Since the horrific church shooting in Charleston, S.C., two years ago, calls to remove Confederate flags and monuments have swept the South from Virginia to Texas. Contrary to contemporary claims that chants to “take it down” are a product of liberal campaigns for political correctness or a new target of the Black Lives Matter movement, contests over Civil War symbols and memorials have divided the country for more than 150 years.
Calls to “take it down” have been offered as a solution to modern race relations — a way to construct more inclusive communities. But in removing monuments, we not only eliminate memorials to the Confederacy, but also erase the history of those who fought against the values the monuments claim to represent.
For many, the memory of the war proved as polarizing as the war itself. Bitter debates over the placement and meaning of monuments emerged as early as 1865 in the North and the South. And these debates revealed time after time that there has never been a single historical interpretation of what the Civil War meant — for Unionists or Confederates, for black or white.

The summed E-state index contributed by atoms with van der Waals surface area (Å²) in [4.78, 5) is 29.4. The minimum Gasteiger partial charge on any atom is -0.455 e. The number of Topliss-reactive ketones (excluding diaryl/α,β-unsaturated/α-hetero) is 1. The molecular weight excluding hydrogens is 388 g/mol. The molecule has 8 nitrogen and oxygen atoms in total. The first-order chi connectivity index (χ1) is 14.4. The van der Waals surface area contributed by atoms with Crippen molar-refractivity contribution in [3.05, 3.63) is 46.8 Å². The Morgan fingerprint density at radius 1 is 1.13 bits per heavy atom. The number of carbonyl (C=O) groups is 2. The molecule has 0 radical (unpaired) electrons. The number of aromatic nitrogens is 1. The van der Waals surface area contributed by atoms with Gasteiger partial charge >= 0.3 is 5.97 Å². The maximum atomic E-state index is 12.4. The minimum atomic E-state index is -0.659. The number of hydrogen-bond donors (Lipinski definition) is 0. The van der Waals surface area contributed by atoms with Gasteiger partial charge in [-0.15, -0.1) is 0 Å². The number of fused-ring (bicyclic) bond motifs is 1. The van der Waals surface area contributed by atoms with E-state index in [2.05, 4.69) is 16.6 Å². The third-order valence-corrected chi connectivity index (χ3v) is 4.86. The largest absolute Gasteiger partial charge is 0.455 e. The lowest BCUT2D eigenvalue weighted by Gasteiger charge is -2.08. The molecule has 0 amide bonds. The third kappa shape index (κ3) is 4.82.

Recent monument controversies, in particular, have focused on the character of the people whom they depict, such as memorials to Robert E. Lee. But these monuments reveal more about who built them and why they did so than the figure they propose to honor.